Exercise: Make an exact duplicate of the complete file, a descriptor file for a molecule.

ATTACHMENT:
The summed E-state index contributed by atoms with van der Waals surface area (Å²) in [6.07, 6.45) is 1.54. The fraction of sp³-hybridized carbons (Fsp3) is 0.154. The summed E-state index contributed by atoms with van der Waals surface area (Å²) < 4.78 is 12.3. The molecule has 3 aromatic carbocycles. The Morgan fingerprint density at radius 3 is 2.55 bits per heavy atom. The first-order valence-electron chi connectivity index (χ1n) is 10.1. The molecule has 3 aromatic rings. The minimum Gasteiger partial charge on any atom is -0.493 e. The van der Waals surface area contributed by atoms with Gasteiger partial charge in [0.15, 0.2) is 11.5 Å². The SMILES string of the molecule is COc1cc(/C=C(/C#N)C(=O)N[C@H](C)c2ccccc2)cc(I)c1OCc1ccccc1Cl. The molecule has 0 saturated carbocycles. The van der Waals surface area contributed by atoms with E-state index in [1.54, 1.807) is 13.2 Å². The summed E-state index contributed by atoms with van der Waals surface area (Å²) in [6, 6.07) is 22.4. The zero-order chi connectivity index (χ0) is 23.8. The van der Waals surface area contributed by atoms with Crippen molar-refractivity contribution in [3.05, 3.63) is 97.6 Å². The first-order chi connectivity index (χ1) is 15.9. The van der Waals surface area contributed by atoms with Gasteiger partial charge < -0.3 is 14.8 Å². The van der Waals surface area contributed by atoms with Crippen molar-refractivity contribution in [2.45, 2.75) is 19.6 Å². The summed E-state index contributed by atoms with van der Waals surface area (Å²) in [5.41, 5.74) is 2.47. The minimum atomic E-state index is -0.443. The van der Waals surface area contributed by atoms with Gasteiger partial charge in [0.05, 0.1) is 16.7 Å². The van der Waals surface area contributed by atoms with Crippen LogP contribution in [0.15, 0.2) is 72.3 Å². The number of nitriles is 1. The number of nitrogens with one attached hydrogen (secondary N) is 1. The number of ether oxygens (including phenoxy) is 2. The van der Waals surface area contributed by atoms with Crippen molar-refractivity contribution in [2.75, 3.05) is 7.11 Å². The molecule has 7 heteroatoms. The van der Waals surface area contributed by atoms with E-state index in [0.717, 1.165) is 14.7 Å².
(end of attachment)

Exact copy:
The summed E-state index contributed by atoms with van der Waals surface area (Å²) in [6.07, 6.45) is 1.54. The fraction of sp³-hybridized carbons (Fsp3) is 0.154. The summed E-state index contributed by atoms with van der Waals surface area (Å²) < 4.78 is 12.3. The molecule has 3 aromatic carbocycles. The Morgan fingerprint density at radius 3 is 2.55 bits per heavy atom. The first-order valence-electron chi connectivity index (χ1n) is 10.1. The molecule has 3 aromatic rings. The minimum Gasteiger partial charge on any atom is -0.493 e. The van der Waals surface area contributed by atoms with Gasteiger partial charge in [0.15, 0.2) is 11.5 Å². The SMILES string of the molecule is COc1cc(/C=C(/C#N)C(=O)N[C@H](C)c2ccccc2)cc(I)c1OCc1ccccc1Cl. The molecule has 0 saturated carbocycles. The van der Waals surface area contributed by atoms with E-state index in [1.54, 1.807) is 13.2 Å². The summed E-state index contributed by atoms with van der Waals surface area (Å²) in [6, 6.07) is 22.4. The zero-order chi connectivity index (χ0) is 23.8. The van der Waals surface area contributed by atoms with Crippen molar-refractivity contribution in [3.05, 3.63) is 97.6 Å². The first-order chi connectivity index (χ1) is 15.9. The van der Waals surface area contributed by atoms with Gasteiger partial charge < -0.3 is 14.8 Å². The van der Waals surface area contributed by atoms with Crippen molar-refractivity contribution in [2.45, 2.75) is 19.6 Å². The summed E-state index contributed by atoms with van der Waals surface area (Å²) in [5.41, 5.74) is 2.47. The minimum atomic E-state index is -0.443. The van der Waals surface area contributed by atoms with Gasteiger partial charge in [0.05, 0.1) is 16.7 Å². The van der Waals surface area contributed by atoms with Crippen LogP contribution in [0.15, 0.2) is 72.3 Å². The number of nitriles is 1. The number of nitrogens with one attached hydrogen (secondary N) is 1. The number of ether oxygens (including phenoxy) is 2. The van der Waals surface area contributed by atoms with Crippen molar-refractivity contribution in [2.75, 3.05) is 7.11 Å². The molecule has 7 heteroatoms. The van der Waals surface area contributed by atoms with E-state index in [0.717, 1.165) is 14.7 Å².